How much should an Estate Trustee (Executor) be paid?
This article on executor compensation is written by John Allen and Pearson Allen.
The Estate Trustee (formerly “Executor”) is required to assemble the deceased’s assets, pay the debts, taxes and administration costs, and then distribute the remainder to the beneficiaries, or transfer assets to an ongoing “testamentary trust” for a beneficiary. The Estate Trustee must:
Most wills do not say how much the Estate Trustee should be paid. It can be difficult to know at the time of signing your will what assets will need to be administered and how complicated the job will be after you die. Someone in their fifties may have illiquid assets, such as ownership of a timeshare in Florida, a cottage, an operating business, intellectual property, options and shares, that, by the time the person dies, will have been converted to a liquid portfolio of investments. Some estates involve litigation (for example, from disappointed beneficiaries who allege undue influence, from spouses or children who claim dependent support, from creditors who claim questionable debts, and complex tax litigation). The amount of work and the expertise required may be difficult to predict.
Section 61(1) of the Ontario Trustee Act states that a “personal representative [i.e. Estate Trustee] is entitled to such fair and reasonable allowance for the care, pains and trouble, and the time expended in and about the estate, as may be allowed by a judge of the Superior Court of Justice.”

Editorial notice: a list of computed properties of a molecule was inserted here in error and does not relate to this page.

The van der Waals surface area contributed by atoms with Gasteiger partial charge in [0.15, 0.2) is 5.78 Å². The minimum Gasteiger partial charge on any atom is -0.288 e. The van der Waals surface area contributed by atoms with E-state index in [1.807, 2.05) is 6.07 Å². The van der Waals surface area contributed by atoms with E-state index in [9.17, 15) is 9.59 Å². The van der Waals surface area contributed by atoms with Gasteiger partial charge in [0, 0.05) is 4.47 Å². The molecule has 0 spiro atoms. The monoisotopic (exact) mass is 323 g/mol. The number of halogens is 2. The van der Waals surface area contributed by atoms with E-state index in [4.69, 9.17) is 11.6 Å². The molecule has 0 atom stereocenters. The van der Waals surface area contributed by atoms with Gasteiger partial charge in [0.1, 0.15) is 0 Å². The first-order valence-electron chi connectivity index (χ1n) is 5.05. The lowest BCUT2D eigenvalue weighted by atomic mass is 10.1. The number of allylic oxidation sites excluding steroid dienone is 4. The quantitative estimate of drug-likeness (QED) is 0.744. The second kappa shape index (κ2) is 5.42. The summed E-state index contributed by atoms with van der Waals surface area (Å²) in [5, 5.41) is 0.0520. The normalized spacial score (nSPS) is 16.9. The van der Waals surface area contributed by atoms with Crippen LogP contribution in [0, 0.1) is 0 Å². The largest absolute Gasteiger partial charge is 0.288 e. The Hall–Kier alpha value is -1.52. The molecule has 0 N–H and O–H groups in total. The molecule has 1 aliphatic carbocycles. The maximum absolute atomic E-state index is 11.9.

Case law has developed a “rule of thumb” for total compensation to administer an estate, being 2.5% of receipts, 2.5% of disbursements (i.e. 5% of the gross value of the estate), plus an annual “care and management fee” of 2/5 of 1% of the average value of assets invested and managed for an ongoing testamentary trust. But some estates require more work than others, and this “rule of thumb” may be inappropriate. For example, if the estate consists of one asset – an investment account of $10 million – and there is no litigation or difficulty in determining the beneficiaries, then 5% or $500,000 compensation would be excessive.
Therefore, in determining whether the tariff calculation is “fair and reasonable,” courts will generally have regard to these five factors:
Estate Trustees are entitled to reimbursement for necessary legal fees, tax filing fees, and out-of-pocket expenses. However, fees paid to an accountant or other professional to review and/or report on the estate accounts should be deducted from the Estate Trustee’s compensation; otherwise, the beneficiaries are paying twice for the same administrative work.
The Estate Trustee’s compensation is taxable, so if the Estate Trustee is the main beneficiary, it may be better to waive compensation because there is no income tax in Canada for the recipient of an inheritance. Note: the Estate Trustee cannot disguise compensation by bartering with the other beneficiaries to transfer a portion of their inheritance in lieu of the Estate Trustee’s compensation.
The Estate Trustee must either obtain the approval of all the beneficiaries before taking compensation, or obtain the approval of the court on “a passing of accounts.” A beneficiary who is a minor or incapable of understanding the accounts will normally be represented by the government’s “Children’s Lawyer” or “Public Guardian and Trustee.” Good practice is to keep the beneficiaries advised of all developments in the administration of the estate, to obtain their approval to an interim distribution, and to reserve a sufficient amount until a tax clearance certificate is obtained from the Canada Revenue Agency confirming that all taxes have been paid.
Careful planning is recommended before drafting your will and before taking on the responsibility of acting as Estate Trustee.